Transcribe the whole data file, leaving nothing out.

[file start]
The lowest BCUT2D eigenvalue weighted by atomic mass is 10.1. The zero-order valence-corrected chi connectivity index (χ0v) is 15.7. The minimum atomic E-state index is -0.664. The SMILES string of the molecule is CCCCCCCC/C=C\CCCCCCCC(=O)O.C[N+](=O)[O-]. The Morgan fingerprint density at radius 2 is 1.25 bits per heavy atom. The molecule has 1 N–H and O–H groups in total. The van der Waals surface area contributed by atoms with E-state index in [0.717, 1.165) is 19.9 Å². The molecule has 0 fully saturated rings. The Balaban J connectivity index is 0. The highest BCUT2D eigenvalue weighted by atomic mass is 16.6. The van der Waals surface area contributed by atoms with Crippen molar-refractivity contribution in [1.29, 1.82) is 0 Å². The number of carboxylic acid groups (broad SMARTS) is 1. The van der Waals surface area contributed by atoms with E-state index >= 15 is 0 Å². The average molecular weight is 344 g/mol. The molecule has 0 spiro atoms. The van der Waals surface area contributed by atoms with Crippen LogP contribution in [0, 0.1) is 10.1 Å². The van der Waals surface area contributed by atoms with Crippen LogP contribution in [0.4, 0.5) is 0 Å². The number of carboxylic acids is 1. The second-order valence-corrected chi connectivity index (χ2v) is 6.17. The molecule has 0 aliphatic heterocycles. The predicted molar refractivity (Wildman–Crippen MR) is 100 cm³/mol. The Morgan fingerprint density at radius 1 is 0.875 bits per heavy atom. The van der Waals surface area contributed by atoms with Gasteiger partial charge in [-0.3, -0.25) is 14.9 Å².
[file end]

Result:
The lowest BCUT2D eigenvalue weighted by atomic mass is 10.1. The zero-order valence-corrected chi connectivity index (χ0v) is 15.7. The minimum atomic E-state index is -0.664. The SMILES string of the molecule is CCCCCCCC/C=C\CCCCCCCC(=O)O.C[N+](=O)[O-]. The Morgan fingerprint density at radius 2 is 1.25 bits per heavy atom. The molecule has 1 N–H and O–H groups in total. The van der Waals surface area contributed by atoms with E-state index in [0.717, 1.165) is 19.9 Å². The molecule has 0 fully saturated rings. The Balaban J connectivity index is 0. The highest BCUT2D eigenvalue weighted by atomic mass is 16.6. The van der Waals surface area contributed by atoms with Crippen molar-refractivity contribution in [1.29, 1.82) is 0 Å². The number of carboxylic acid groups (broad SMARTS) is 1. The van der Waals surface area contributed by atoms with E-state index >= 15 is 0 Å². The average molecular weight is 344 g/mol. The molecule has 0 spiro atoms. The van der Waals surface area contributed by atoms with Crippen LogP contribution in [0, 0.1) is 10.1 Å². The van der Waals surface area contributed by atoms with Crippen LogP contribution in [0.4, 0.5) is 0 Å². The number of carboxylic acids is 1. The second-order valence-corrected chi connectivity index (χ2v) is 6.17. The molecule has 0 aliphatic heterocycles. The predicted molar refractivity (Wildman–Crippen MR) is 100 cm³/mol. The Morgan fingerprint density at radius 1 is 0.875 bits per heavy atom. The van der Waals surface area contributed by atoms with Gasteiger partial charge in [-0.3, -0.25) is 14.9 Å².